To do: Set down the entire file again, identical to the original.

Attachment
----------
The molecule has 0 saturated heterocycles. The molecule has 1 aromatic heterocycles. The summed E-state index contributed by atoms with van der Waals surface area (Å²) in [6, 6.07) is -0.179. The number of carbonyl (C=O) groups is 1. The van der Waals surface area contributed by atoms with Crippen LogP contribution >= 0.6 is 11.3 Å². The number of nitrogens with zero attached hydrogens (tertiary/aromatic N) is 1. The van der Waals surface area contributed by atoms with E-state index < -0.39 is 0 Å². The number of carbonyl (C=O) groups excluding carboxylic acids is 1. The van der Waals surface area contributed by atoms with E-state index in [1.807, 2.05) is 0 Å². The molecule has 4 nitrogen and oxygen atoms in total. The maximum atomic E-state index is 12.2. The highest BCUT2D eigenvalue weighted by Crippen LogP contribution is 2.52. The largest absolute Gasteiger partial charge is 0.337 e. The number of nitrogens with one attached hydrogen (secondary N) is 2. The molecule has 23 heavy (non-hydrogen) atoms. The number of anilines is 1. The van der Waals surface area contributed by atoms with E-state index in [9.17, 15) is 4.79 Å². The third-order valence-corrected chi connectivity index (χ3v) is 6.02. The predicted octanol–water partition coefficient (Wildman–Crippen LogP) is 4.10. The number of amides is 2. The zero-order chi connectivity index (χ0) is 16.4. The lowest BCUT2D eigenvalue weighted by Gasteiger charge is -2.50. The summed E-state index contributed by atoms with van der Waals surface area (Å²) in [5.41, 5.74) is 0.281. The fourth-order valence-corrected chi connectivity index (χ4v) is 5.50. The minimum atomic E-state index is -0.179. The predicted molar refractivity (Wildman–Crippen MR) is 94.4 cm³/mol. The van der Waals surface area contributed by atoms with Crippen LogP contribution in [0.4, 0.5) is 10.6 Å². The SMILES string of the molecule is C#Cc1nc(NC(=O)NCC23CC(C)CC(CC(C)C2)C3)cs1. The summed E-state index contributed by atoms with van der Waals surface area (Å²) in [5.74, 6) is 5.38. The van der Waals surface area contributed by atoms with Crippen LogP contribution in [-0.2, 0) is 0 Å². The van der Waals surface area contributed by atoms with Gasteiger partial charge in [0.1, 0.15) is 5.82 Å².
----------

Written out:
The molecule has 0 saturated heterocycles. The molecule has 1 aromatic heterocycles. The summed E-state index contributed by atoms with van der Waals surface area (Å²) in [6, 6.07) is -0.179. The number of carbonyl (C=O) groups is 1. The van der Waals surface area contributed by atoms with Crippen LogP contribution >= 0.6 is 11.3 Å². The number of nitrogens with zero attached hydrogens (tertiary/aromatic N) is 1. The van der Waals surface area contributed by atoms with E-state index < -0.39 is 0 Å². The number of carbonyl (C=O) groups excluding carboxylic acids is 1. The van der Waals surface area contributed by atoms with E-state index in [1.807, 2.05) is 0 Å². The molecule has 4 nitrogen and oxygen atoms in total. The maximum atomic E-state index is 12.2. The highest BCUT2D eigenvalue weighted by Crippen LogP contribution is 2.52. The largest absolute Gasteiger partial charge is 0.337 e. The number of nitrogens with one attached hydrogen (secondary N) is 2. The molecule has 23 heavy (non-hydrogen) atoms. The number of anilines is 1. The van der Waals surface area contributed by atoms with E-state index in [9.17, 15) is 4.79 Å². The third-order valence-corrected chi connectivity index (χ3v) is 6.02. The predicted octanol–water partition coefficient (Wildman–Crippen LogP) is 4.10. The number of amides is 2. The zero-order chi connectivity index (χ0) is 16.4. The lowest BCUT2D eigenvalue weighted by Gasteiger charge is -2.50. The summed E-state index contributed by atoms with van der Waals surface area (Å²) in [5.41, 5.74) is 0.281. The fourth-order valence-corrected chi connectivity index (χ4v) is 5.50. The minimum atomic E-state index is -0.179. The predicted molar refractivity (Wildman–Crippen MR) is 94.4 cm³/mol. The van der Waals surface area contributed by atoms with Crippen LogP contribution in [0.4, 0.5) is 10.6 Å². The SMILES string of the molecule is C#Cc1nc(NC(=O)NCC23CC(C)CC(CC(C)C2)C3)cs1. The summed E-state index contributed by atoms with van der Waals surface area (Å²) in [5.74, 6) is 5.38. The van der Waals surface area contributed by atoms with Crippen LogP contribution in [-0.2, 0) is 0 Å². The van der Waals surface area contributed by atoms with Gasteiger partial charge in [0.1, 0.15) is 5.82 Å².